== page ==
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Chicago Fire consider stadium lease buyout, return to Soldier Field

Mar 9, 2019; Chicago, IL, USA; A view outside of SeatGeek Stadium prior to the a game between the Chicago Fire and Orlando City. (Patrick Gorski-USA TODAY Sports)

CHICAGO — For years, the location of the Chicago Fire’s stadium in suburban Bridgeview, Ill., has been a talking point among fans and around the league. That could change in the near future.

The Fire are negotiating a buyout of the remaining years on the SeatGeek Stadium lease, with an eye toward moving to Soldier Field, multiple sources have confirmed to Pro Soccer USA.

Nothing is finalized, although one source emphasized confidence the deal will get done.

Rumors of the potential buyout, as well as a potential rebrand, popped up on Twitter earlier this week courtesy of James Vlahakis, an attorney who formerly worked as outside counsel for the Fire. The news was then first reported Friday by The Athletic’s Paul Tenorio.

The Fire declined to comment when contacted by Pro Soccer USA.

The Fire’s lease with the Village of Bridgeview for SeatGeek Stadium, known as Toyota Park until this season, runs through the 2036 season. The Fire moved from Soldier Field into Toyota Park in 2006.

The relationship between Bridgeview and the Fire has not been great, with both sides unhappy at various times. The stadium agreement is also infamous for being rock solid in favor of Bridgeview.

All Fire home games must be played in Bridgeview unless the village is compensated or the expected attendance isn’t sufficient for making the stadium a cost-effective venue. For example, the Fire played early-round U.S. Open Cup matches, which draw much smaller crowds, in Peoria, Ill., most recently in 2011.

Additionally, there is a clause preventing MLS from having a second team play in the Chicago market at a different venue. Even if the Fire folded and a different Major League Soccer team took its place, that team would still be bound to play in Bridgeview.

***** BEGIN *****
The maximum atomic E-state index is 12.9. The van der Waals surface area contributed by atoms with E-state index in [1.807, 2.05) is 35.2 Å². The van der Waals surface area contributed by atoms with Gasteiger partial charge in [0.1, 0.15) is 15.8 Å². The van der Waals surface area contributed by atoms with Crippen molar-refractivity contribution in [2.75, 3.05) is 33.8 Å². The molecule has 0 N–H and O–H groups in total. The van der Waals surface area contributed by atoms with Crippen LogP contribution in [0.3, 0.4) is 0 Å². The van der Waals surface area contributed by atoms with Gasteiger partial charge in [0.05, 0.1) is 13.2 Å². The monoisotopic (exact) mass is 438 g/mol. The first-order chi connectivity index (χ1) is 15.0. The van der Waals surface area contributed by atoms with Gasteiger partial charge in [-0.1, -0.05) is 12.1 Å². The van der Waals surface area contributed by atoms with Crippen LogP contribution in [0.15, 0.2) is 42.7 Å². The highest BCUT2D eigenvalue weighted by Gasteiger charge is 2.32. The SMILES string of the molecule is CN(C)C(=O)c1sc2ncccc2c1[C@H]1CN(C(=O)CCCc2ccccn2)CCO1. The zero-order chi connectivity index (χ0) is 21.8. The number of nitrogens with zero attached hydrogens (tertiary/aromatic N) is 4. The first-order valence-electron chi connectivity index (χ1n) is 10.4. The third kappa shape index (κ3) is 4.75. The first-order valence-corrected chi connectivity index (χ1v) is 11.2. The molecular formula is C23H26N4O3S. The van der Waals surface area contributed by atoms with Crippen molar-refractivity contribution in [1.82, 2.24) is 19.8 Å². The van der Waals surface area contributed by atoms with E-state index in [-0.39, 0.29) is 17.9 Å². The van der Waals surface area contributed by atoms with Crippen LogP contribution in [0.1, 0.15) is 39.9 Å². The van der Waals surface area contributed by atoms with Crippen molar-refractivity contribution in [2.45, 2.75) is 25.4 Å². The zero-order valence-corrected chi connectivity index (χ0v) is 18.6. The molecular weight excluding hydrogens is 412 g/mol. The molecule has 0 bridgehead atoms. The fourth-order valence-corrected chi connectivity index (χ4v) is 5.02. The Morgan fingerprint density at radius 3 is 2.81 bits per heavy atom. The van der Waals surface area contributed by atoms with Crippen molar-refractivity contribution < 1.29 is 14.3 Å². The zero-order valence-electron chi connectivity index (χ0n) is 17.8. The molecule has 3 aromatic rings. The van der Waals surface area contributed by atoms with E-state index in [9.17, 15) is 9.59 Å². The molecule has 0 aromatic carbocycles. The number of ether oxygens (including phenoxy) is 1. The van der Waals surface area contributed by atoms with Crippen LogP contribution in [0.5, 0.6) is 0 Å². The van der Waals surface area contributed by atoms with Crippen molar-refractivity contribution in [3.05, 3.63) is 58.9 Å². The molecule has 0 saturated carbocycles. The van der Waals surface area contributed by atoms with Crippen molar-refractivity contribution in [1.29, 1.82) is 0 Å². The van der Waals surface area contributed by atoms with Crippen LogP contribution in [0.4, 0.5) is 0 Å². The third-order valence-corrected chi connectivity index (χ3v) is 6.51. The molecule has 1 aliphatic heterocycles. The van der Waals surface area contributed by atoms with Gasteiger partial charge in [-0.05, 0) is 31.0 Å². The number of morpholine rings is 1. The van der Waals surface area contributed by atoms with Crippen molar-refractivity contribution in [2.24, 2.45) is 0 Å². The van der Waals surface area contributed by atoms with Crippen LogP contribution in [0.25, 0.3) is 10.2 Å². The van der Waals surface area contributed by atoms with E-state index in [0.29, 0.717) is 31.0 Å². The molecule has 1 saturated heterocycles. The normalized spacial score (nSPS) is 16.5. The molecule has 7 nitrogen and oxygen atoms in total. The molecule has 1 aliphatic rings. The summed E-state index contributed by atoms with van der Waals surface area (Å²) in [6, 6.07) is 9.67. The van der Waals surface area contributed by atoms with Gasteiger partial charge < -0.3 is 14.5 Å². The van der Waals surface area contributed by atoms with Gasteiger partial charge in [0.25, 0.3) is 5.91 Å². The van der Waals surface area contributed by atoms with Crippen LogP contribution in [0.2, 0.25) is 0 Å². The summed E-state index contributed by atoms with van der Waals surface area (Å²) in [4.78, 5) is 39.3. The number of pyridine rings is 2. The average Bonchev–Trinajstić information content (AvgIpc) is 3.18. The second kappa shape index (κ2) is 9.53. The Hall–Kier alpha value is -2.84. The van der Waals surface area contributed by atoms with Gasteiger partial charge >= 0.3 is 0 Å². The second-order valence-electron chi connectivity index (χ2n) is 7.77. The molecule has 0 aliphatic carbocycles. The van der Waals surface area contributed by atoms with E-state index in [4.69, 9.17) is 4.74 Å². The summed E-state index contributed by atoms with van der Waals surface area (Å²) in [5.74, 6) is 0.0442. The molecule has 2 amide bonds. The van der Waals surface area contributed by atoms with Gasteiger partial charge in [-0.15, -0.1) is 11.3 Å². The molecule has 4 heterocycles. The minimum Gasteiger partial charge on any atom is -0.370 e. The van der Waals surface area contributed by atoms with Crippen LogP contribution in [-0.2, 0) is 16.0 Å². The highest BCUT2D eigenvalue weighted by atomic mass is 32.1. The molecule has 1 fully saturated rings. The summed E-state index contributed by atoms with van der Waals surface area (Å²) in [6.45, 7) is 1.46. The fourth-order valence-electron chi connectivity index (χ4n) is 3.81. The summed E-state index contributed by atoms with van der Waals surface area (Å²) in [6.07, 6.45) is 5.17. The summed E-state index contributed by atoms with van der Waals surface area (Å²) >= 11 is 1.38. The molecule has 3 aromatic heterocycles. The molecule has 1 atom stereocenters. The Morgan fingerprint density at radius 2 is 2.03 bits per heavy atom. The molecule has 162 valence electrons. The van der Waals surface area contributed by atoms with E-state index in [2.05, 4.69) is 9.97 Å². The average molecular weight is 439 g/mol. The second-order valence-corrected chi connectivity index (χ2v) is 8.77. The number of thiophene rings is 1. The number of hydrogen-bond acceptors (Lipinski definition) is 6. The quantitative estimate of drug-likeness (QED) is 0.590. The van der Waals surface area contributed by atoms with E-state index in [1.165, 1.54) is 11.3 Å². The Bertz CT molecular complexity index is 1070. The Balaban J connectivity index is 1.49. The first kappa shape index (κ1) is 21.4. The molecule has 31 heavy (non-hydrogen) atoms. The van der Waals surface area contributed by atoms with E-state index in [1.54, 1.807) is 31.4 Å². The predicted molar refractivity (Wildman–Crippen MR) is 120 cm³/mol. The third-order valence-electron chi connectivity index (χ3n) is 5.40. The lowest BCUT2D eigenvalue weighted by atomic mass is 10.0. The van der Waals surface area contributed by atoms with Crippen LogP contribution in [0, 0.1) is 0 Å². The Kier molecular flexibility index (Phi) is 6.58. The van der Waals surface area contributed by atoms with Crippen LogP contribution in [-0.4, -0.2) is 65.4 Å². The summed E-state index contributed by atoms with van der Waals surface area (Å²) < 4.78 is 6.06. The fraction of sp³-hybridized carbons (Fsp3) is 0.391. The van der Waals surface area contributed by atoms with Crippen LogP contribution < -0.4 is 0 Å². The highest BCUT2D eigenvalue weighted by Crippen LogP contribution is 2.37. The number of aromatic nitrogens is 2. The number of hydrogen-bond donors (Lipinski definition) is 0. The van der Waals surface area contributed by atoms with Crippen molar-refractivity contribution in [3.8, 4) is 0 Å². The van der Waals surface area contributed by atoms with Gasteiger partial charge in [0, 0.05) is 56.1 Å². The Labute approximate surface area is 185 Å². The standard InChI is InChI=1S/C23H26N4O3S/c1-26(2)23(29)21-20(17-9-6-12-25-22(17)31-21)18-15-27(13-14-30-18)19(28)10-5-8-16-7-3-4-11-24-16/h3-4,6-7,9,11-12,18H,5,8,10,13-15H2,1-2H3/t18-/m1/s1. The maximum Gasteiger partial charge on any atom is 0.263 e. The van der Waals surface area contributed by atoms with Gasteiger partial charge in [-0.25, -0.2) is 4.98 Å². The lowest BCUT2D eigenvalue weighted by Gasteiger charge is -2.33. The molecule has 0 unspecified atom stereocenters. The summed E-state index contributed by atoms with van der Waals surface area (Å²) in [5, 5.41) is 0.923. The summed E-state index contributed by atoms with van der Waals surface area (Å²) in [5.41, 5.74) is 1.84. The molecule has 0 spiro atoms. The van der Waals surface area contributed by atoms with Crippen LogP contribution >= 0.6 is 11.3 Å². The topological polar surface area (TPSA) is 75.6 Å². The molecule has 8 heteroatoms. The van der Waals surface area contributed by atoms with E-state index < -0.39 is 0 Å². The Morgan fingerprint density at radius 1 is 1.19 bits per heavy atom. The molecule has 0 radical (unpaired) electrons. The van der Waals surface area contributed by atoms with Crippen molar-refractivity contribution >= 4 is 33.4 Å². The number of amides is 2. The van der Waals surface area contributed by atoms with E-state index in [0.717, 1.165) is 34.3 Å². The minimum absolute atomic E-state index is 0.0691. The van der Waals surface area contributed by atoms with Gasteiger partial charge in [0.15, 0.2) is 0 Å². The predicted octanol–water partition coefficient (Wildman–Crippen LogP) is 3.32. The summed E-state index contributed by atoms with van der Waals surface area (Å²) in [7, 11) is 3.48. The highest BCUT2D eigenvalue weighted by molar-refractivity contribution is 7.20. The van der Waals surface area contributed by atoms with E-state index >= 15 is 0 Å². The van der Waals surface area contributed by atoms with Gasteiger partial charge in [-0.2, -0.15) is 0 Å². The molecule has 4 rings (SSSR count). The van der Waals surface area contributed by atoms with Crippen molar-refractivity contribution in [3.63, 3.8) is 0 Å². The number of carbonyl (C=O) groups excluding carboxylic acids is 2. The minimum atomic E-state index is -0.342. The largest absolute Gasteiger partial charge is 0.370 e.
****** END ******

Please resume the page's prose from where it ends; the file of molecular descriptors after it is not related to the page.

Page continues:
That leaves a buyout as the only potential way for the Fire to move back into city limits, the type of downtown location MLS desires for all its franchises.

Aug 2, 2017; Chicago, IL, USA; An overall view during the national anthem before the 2017 MLS All Star Game at Soldier Field. (Aaron Doster-USA TODAY Sports)

The Fire played at Soldier Field for the club’s first four years, 1998-2001, before having to find a different location while the stadium underwent renovations. The Fire moved back to the updated Soldier Field in 2003 and played there through 2005, before Toyota Park opened.

It is unclear if Soldier Field is viewed as a long-term solution for the Fire or if the team will seek to build a new stadium in Chicago.

Two major MLS events have taken place within the Chicago city limits in the past two years. The 2017 MLS All-Star Game was at Soldier Field, when Real Madrid took on the MLS All-Stars. And this year’s draft took place at McCormick Place, which is about a mile from Soldier Field.